|It was a really narrow doorway...|
I did not bring a wheelchair the last time we stayed in this house a few years ago, so I didn't think about accessibility being an issue. But it's a midcentury house, and that means the doorways are really narrow. I was very proud of myself for doing the work at PT so that I was strong enough to not need the chair in the bathrooms at all. I felt like a superhero for that! I remembered that a few months ago, it was a challenge just standing to brush my teeth and put makeup on. I have to be careful about allowing myself to celebrate the progress that I've made. I'm not saying, nor will I EVER say that it's bad or somehow weak to need a chair or a walker. I used to think it was, before my injury. I am ashamed to admit that. This is truly absurd thinking, because I guarantee you I'm always going to need to have them as options.
I also did not need as much help as I expected to getting in or out of the pool on vacation. That's amazing. I'm trying to celebrate this, but I'm having some trouble. I'm trying not to compare what I'm doing now to what I used to be able to do, and also not worry that I'll ever get hurt or lose conditioning again.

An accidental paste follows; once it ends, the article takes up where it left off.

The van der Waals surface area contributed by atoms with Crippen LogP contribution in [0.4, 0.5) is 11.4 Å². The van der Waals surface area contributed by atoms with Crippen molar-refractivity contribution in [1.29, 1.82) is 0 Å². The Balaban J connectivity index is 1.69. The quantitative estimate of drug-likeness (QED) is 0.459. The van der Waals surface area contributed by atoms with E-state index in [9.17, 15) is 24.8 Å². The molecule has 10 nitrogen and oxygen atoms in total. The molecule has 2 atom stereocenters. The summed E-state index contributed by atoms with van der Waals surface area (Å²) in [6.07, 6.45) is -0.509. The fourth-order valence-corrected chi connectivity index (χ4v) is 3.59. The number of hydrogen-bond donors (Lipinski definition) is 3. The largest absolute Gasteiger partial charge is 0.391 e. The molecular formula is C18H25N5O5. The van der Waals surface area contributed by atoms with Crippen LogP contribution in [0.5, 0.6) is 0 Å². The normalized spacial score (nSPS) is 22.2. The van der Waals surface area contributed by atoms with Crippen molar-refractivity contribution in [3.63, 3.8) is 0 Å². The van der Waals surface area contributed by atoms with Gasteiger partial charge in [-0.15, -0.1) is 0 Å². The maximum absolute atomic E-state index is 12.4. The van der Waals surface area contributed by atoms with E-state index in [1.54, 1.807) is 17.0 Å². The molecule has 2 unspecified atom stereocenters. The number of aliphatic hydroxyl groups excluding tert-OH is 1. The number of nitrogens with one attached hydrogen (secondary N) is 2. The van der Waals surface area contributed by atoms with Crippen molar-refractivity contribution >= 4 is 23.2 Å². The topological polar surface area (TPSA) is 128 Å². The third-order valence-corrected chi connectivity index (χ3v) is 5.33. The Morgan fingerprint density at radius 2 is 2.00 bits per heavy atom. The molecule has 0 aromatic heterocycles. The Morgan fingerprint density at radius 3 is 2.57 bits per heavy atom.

I get ridiculously, shamefully jealous of paralympic athletes. I get jealous of people with c.p. that are able to work full time, or part time like I used to. I even have the audacity to get jealous of my former self, who made dinner from start to finish with no help every day! I know I had a lot of pain that I pushed through back then. I know how to do less now. I know how to save my strength for the tasks and times that are worth it.... But I don't know if I am getting any better at not punishing myself for not doing enough. What is enough, exactly?
While we were in Joshua Tree National Park, we saw cholla cactus gardens. I think the next time I have a bad pain day I'm going to tell myself, "At least you're not removing cholla cactus spines from your butt or something." Yowza. Those things look evil!
|"Difficult and painful." Got it.|
The point I am trying to make is that I think we all rock for dealing with our pain and challenges day in and day out. It may not always be cholla-cactus-painful, but it's there. Pain is annoying. Pain is persistent. Thriving with pain sometimes feels like fighting to thrive in an unrelenting desert. Pain is kinda like a lazy dog. He doesn't get motivated to move out of my way much. I have to work around it. You don't really move on from a chronic condition; you somehow adjust. Adapt. Thrive. Just like those Joshua trees that shouldn't be able to grow, much less flourish, in that arid climate.
I'll leave you with a few more shots of these magnificent trees. A piece of my heart is forever with those trees.
I understand them. I feel connected to them. Today and every day, I will stand tall like a Joshua Tree. I'll try not to get so lost. I've been lost...in wanting to unplug, lost in wanting to be on vacation, lost in dealing with some of the emotions that come up from blogging and reading others' blog posts about challenges... and I'm showing up today to say, "Let's celebrate our strengths and weaknesses." They're what make us human.